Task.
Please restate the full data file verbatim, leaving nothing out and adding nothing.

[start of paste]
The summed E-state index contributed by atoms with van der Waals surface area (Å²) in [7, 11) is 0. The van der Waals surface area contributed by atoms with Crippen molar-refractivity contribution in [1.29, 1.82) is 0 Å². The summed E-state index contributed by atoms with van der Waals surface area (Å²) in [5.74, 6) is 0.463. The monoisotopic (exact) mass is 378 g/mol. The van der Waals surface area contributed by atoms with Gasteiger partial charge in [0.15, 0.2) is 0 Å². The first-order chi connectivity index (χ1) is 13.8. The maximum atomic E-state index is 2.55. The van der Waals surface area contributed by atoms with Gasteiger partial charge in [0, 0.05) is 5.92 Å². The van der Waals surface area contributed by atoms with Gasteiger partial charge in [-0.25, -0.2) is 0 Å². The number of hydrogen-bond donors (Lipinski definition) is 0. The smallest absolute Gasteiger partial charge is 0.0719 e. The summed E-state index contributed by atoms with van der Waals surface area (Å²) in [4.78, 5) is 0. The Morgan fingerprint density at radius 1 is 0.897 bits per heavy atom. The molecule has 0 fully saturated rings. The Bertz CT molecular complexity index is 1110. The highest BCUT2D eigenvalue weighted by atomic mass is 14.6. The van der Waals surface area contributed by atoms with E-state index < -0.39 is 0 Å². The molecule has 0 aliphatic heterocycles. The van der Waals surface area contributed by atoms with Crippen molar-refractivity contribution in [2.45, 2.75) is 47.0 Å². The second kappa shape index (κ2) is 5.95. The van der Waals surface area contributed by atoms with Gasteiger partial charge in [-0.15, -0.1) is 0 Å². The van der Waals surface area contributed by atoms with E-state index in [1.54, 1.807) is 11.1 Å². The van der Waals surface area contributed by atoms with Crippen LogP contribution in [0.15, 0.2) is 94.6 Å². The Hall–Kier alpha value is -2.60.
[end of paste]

The summed E-state index contributed by atoms with van der Waals surface area (Å²) in [7, 11) is 0. The van der Waals surface area contributed by atoms with Crippen molar-refractivity contribution in [1.29, 1.82) is 0 Å². The summed E-state index contributed by atoms with van der Waals surface area (Å²) in [5.74, 6) is 0.463. The monoisotopic (exact) mass is 378 g/mol. The van der Waals surface area contributed by atoms with Gasteiger partial charge in [0.15, 0.2) is 0 Å². The first-order chi connectivity index (χ1) is 13.8. The maximum atomic E-state index is 2.55. The van der Waals surface area contributed by atoms with Gasteiger partial charge in [0, 0.05) is 5.92 Å². The van der Waals surface area contributed by atoms with Gasteiger partial charge in [-0.25, -0.2) is 0 Å². The number of hydrogen-bond donors (Lipinski definition) is 0. The smallest absolute Gasteiger partial charge is 0.0719 e. The summed E-state index contributed by atoms with van der Waals surface area (Å²) in [4.78, 5) is 0. The Morgan fingerprint density at radius 1 is 0.897 bits per heavy atom. The molecule has 0 fully saturated rings. The Bertz CT molecular complexity index is 1110. The highest BCUT2D eigenvalue weighted by atomic mass is 14.6. The van der Waals surface area contributed by atoms with E-state index < -0.39 is 0 Å². The molecule has 0 aliphatic heterocycles. The van der Waals surface area contributed by atoms with Crippen molar-refractivity contribution in [2.45, 2.75) is 47.0 Å². The second kappa shape index (κ2) is 5.95. The van der Waals surface area contributed by atoms with Gasteiger partial charge in [-0.15, -0.1) is 0 Å². The van der Waals surface area contributed by atoms with E-state index in [1.54, 1.807) is 11.1 Å². The van der Waals surface area contributed by atoms with Crippen LogP contribution in [0.15, 0.2) is 94.6 Å². The Hall–Kier alpha value is -2.60.